Three decades as a Chicago policewoman
When Pat Hays started with the Chicago Police in the 1960s, her uniform was a skirt with a box jacket and “a ridiculous hat shaped like a sugar scoop. And it didn’t matter how many bobby pins you used, that damned hat would lift up in the wind and go trailing down the street. So if you got a choice of losing your hat or losing your prisoner, the hats were $40 apiece and there weren’t that many available. It was a one-of-a-kind deal. You couldn’t even find a hat to replace the hat that belonged to you. So of course we held on to the hat. You could always get the prisoner later.”
StoryCorps producer Maya Millett interviewed Hays at home and they talked about Hays’ three decades on the force. When she started, the belief that you were a policewoman because you serviced all of the bosses was common, Hays said.
Once, Hays was part of a new unit, and the man she was working with asked how she got the job. She didn’t say anything and after about ten minutes he kept at it. He accused her of sleeping with one of the bosses. She kept quiet.
He kept pestering her and finally asked, “Which one are you sleeping with?”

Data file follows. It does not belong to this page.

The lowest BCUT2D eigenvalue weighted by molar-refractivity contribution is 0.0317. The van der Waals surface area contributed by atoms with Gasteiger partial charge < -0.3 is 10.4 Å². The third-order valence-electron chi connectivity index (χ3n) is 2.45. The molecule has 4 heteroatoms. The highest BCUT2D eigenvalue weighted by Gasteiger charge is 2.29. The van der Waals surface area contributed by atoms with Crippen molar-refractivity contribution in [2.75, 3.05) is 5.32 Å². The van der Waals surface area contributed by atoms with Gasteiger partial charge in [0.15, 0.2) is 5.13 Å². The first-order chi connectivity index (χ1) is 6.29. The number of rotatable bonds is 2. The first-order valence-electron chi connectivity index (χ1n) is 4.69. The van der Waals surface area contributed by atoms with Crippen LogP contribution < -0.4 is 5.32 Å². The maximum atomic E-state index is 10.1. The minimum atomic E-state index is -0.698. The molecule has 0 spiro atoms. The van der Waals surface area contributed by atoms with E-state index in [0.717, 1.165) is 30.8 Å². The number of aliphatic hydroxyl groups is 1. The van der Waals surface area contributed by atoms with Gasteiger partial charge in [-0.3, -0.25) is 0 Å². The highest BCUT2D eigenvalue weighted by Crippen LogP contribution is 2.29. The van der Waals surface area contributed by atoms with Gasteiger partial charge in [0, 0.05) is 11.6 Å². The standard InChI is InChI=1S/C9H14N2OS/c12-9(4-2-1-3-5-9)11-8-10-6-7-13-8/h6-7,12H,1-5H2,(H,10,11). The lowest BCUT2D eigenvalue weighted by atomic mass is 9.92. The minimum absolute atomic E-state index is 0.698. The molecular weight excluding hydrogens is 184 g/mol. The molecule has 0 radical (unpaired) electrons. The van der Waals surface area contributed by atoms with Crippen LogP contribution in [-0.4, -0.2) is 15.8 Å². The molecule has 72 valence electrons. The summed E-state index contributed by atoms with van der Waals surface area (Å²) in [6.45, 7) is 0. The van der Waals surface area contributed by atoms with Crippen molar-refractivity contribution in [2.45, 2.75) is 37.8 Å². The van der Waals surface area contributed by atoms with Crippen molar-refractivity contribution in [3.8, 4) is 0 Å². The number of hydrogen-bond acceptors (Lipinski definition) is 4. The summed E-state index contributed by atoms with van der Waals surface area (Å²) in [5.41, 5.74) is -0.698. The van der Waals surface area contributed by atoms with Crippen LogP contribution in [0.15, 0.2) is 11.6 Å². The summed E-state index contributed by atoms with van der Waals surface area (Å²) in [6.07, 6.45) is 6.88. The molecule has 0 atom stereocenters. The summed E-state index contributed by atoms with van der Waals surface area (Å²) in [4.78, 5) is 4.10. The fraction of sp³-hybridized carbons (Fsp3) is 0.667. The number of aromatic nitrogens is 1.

Hays says he looked him right in the eye and said, “All of them.”
“And I won the pissing contest,” Hays said. “A lot of times it was just brains over brawn.”
The job took a toll on Hays’ marriage. She says she wouldn’t want her daughters to follow in her footsteps. “I didn’t want them to put up with the things I did,” she said. “I didn’t want them to see the things that I saw.”
In spite of the negatives, Hays said, “It’s kind of a calling. Nobody’s gonna tell you you did a good job. Your sergeant’s not going to tell you how great you are…but you have to be able to go home knowing that you did some good, you helped somebody along the way, or the person that you talked to today is in a better situation than when you dealt with her.”
Hays says when she finally retired, it wasn’t because she was tired of the job or that she was tired of talking to people.
“It was because I couldn’t stand all of the nonsense that the bosses were going through,“ she said, “I still like solving people’s problems. I would have done it forever. It was the paramilitary mindset that I had the most trouble with.”